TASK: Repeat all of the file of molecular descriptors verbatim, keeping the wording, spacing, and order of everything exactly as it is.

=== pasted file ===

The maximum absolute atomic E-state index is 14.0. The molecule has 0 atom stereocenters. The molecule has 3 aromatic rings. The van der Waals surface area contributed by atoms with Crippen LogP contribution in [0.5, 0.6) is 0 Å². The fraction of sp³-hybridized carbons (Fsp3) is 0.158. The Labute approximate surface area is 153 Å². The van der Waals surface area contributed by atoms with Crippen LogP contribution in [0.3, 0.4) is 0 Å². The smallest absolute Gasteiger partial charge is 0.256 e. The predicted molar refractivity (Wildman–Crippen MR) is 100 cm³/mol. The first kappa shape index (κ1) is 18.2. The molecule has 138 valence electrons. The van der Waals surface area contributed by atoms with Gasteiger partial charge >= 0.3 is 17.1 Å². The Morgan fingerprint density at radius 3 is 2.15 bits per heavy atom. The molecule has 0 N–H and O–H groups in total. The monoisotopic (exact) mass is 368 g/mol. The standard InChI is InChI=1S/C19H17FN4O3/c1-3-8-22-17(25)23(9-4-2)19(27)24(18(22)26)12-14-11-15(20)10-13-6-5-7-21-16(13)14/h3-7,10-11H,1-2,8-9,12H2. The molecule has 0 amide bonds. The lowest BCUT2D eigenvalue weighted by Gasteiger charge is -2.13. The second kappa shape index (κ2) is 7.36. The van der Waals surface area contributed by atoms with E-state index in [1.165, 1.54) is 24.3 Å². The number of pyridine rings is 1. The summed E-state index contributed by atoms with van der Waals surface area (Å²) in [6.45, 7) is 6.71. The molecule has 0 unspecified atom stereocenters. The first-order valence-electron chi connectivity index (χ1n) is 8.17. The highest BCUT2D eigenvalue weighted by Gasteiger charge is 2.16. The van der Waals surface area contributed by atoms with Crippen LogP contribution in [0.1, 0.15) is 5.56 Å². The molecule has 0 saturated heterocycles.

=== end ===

The maximum absolute atomic E-state index is 14.0. The molecule has 0 atom stereocenters. The molecule has 3 aromatic rings. The van der Waals surface area contributed by atoms with Crippen LogP contribution in [0.5, 0.6) is 0 Å². The fraction of sp³-hybridized carbons (Fsp3) is 0.158. The Labute approximate surface area is 153 Å². The van der Waals surface area contributed by atoms with Crippen LogP contribution in [0.3, 0.4) is 0 Å². The smallest absolute Gasteiger partial charge is 0.256 e. The predicted molar refractivity (Wildman–Crippen MR) is 100 cm³/mol. The first kappa shape index (κ1) is 18.2. The molecule has 138 valence electrons. The van der Waals surface area contributed by atoms with Gasteiger partial charge >= 0.3 is 17.1 Å². The Morgan fingerprint density at radius 3 is 2.15 bits per heavy atom. The molecule has 0 N–H and O–H groups in total. The monoisotopic (exact) mass is 368 g/mol. The standard InChI is InChI=1S/C19H17FN4O3/c1-3-8-22-17(25)23(9-4-2)19(27)24(18(22)26)12-14-11-15(20)10-13-6-5-7-21-16(13)14/h3-7,10-11H,1-2,8-9,12H2. The molecule has 0 amide bonds. The lowest BCUT2D eigenvalue weighted by Gasteiger charge is -2.13. The second kappa shape index (κ2) is 7.36. The van der Waals surface area contributed by atoms with E-state index in [1.165, 1.54) is 24.3 Å². The number of pyridine rings is 1. The summed E-state index contributed by atoms with van der Waals surface area (Å²) in [6.45, 7) is 6.71. The molecule has 0 unspecified atom stereocenters. The first-order valence-electron chi connectivity index (χ1n) is 8.17. The highest BCUT2D eigenvalue weighted by Gasteiger charge is 2.16. The van der Waals surface area contributed by atoms with Crippen LogP contribution in [0.1, 0.15) is 5.56 Å². The molecule has 0 saturated heterocycles.